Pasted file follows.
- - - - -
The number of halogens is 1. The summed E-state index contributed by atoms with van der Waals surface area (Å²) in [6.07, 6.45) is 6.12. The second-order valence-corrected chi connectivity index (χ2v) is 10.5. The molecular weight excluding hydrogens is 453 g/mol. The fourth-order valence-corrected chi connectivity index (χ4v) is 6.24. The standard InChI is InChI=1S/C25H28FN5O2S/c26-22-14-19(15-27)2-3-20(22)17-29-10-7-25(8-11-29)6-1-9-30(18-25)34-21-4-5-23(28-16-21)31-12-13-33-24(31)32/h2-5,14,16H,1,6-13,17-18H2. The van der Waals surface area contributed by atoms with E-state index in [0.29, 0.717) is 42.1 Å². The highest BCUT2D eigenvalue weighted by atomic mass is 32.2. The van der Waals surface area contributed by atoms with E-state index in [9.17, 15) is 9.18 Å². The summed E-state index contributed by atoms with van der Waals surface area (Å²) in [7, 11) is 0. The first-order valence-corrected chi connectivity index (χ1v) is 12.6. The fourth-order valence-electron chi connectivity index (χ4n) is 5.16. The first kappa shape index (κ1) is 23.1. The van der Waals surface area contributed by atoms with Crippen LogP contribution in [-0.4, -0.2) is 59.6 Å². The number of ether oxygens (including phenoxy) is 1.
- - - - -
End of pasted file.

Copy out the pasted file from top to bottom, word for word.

The number of halogens is 1. The summed E-state index contributed by atoms with van der Waals surface area (Å²) in [6.07, 6.45) is 6.12. The second-order valence-corrected chi connectivity index (χ2v) is 10.5. The molecular weight excluding hydrogens is 453 g/mol. The fourth-order valence-corrected chi connectivity index (χ4v) is 6.24. The standard InChI is InChI=1S/C25H28FN5O2S/c26-22-14-19(15-27)2-3-20(22)17-29-10-7-25(8-11-29)6-1-9-30(18-25)34-21-4-5-23(28-16-21)31-12-13-33-24(31)32/h2-5,14,16H,1,6-13,17-18H2. The van der Waals surface area contributed by atoms with E-state index in [0.29, 0.717) is 42.1 Å². The highest BCUT2D eigenvalue weighted by atomic mass is 32.2. The van der Waals surface area contributed by atoms with E-state index in [9.17, 15) is 9.18 Å². The summed E-state index contributed by atoms with van der Waals surface area (Å²) in [7, 11) is 0. The first-order valence-corrected chi connectivity index (χ1v) is 12.6. The fourth-order valence-electron chi connectivity index (χ4n) is 5.16. The first kappa shape index (κ1) is 23.1. The van der Waals surface area contributed by atoms with Crippen LogP contribution in [-0.4, -0.2) is 59.6 Å². The number of ether oxygens (including phenoxy) is 1.